The birth mother and the evolution of adoption policy and practice in England since 1926

Sandhu, J., 2012. The birth mother and the evolution of adoption policy and practice in England since 1926. PhD, Nottingham Trent University.

211572_Sandhu Final.pdf

Download (2MB) | Preview


This PhD is an empirical investigation of how the evolution of adoption agency policy and practice in the twentieth century has impacted upon birth mothers’ motives for relinquishment, and their experiences of adoption. It examines how birth mothers have reached decisions about the adoption of their children, their role in the adoption process and how these answers have varied historically. Further, it attempts to understand the relationship between birth mothers’ experiences and wider moral, social and policy environments and how adoption agencies have mediated that relationship. Attitudes towards initiating and maintaining contact are also examined. Understanding changes in birth mothers’ options, motives and experiences of adoption have important implications for the adoption support services offered by adoption agencies. This thesis used a mixed methods approach, combining documentary analysis, with interviews and focus groups. This PhD draws upon archival materials collated from adoption case files, adoption panel meeting minutes (APMM), annual reports and other official documentation. It also utilizes evidence collated interviews carried out with six former Family Care personnel and professionals from six other adoption agencies, along with two focus groups carried out with the seven members of Family Care’s current adoption team. Historical research was fundamental to the methodological approach utilised in this PhD in order to uncover changes in birth mothers’ motives and experiences of adoption.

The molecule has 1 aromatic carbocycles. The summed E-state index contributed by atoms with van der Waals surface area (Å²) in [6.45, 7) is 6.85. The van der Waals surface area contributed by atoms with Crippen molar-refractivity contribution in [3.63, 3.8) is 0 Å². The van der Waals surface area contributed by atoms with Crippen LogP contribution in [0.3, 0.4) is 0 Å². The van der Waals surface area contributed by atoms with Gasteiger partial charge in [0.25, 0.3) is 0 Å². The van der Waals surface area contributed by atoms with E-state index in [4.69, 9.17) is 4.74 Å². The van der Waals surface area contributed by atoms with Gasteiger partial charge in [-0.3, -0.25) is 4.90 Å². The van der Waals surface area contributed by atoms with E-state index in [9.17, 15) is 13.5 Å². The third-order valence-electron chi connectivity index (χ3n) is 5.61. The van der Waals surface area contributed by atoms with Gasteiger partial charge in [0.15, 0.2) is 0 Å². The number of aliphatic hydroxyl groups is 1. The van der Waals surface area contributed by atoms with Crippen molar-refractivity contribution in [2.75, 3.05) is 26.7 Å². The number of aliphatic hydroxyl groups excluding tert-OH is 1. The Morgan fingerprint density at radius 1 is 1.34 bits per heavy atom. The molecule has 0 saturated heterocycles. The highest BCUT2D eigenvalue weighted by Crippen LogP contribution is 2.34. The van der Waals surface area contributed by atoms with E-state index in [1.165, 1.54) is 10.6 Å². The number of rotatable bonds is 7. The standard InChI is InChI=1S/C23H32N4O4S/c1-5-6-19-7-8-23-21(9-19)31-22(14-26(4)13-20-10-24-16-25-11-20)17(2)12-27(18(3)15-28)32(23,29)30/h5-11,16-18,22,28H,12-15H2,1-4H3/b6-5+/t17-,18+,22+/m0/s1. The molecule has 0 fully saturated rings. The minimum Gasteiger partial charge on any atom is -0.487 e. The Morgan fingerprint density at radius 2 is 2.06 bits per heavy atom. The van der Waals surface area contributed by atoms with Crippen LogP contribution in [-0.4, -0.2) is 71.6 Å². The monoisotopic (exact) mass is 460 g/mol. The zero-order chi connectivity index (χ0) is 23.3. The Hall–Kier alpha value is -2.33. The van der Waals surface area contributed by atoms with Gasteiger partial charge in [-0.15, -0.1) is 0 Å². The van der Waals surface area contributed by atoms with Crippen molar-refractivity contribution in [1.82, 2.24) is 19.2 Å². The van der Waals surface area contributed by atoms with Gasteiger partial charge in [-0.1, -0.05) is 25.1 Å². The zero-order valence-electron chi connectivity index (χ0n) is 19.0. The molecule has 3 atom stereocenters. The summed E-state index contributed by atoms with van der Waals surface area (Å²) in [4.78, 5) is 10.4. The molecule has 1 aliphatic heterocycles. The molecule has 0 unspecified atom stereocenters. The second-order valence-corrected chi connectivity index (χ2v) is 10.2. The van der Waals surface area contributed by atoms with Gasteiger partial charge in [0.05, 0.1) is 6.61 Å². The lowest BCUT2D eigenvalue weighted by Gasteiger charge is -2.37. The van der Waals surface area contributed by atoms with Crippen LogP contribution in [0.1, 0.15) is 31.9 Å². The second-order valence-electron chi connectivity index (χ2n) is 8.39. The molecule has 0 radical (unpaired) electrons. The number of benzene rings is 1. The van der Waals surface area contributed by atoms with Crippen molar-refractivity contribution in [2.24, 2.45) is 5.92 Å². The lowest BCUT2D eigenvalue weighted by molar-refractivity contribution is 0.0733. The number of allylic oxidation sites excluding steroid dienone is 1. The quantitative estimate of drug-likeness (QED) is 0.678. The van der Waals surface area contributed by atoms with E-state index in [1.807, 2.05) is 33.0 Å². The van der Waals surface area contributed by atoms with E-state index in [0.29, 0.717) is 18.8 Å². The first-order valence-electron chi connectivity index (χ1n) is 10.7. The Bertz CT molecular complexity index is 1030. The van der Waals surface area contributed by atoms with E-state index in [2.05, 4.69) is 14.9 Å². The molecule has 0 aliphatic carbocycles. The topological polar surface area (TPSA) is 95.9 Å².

Item Type: Thesis
Creators: Sandhu, J.
Date: 2012
Rights: This work is the intellectual property of the author. You may copy up to 5% of this work for private study, or personal, non-commercial research. Any re-use of the information contained within this document should be fully referenced, quoting the author, title, university, degree level and pagination. Queries or requests for any other use, or if a more substantial copy is required, should be directed in the owner's Intellectual Propery Rights.
Divisions: Schools > School of Social Sciences
Record created by: EPrints Services
Date Added: 09 Oct 2015 09:36
Last Modified: 09 Oct 2015 09:36

Actions (login required)

Edit View Edit View


Views per month over past year


Downloads per month over past year